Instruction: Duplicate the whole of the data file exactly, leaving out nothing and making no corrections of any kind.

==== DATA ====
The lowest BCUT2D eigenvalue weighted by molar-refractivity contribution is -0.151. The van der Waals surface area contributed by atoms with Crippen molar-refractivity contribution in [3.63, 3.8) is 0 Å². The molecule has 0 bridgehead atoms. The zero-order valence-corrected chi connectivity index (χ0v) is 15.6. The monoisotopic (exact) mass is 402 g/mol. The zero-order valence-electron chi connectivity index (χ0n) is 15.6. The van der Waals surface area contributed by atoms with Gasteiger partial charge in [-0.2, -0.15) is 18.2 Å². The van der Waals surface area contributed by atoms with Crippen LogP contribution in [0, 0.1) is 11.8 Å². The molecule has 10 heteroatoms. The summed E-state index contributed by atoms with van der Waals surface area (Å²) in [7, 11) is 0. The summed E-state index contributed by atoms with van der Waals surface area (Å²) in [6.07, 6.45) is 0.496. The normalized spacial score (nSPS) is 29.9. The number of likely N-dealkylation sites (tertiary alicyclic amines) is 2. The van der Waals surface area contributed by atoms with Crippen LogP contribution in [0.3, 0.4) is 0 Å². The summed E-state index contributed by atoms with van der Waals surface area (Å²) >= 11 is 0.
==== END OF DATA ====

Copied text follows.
The lowest BCUT2D eigenvalue weighted by molar-refractivity contribution is -0.151. The van der Waals surface area contributed by atoms with Crippen molar-refractivity contribution in [3.63, 3.8) is 0 Å². The molecule has 0 bridgehead atoms. The zero-order valence-corrected chi connectivity index (χ0v) is 15.6. The monoisotopic (exact) mass is 402 g/mol. The zero-order valence-electron chi connectivity index (χ0n) is 15.6. The van der Waals surface area contributed by atoms with Gasteiger partial charge in [-0.2, -0.15) is 18.2 Å². The van der Waals surface area contributed by atoms with Crippen LogP contribution in [0, 0.1) is 11.8 Å². The molecule has 10 heteroatoms. The summed E-state index contributed by atoms with van der Waals surface area (Å²) in [7, 11) is 0. The summed E-state index contributed by atoms with van der Waals surface area (Å²) in [6.07, 6.45) is 0.496. The normalized spacial score (nSPS) is 29.9. The number of likely N-dealkylation sites (tertiary alicyclic amines) is 2. The van der Waals surface area contributed by atoms with Crippen LogP contribution in [0.3, 0.4) is 0 Å². The summed E-state index contributed by atoms with van der Waals surface area (Å²) >= 11 is 0.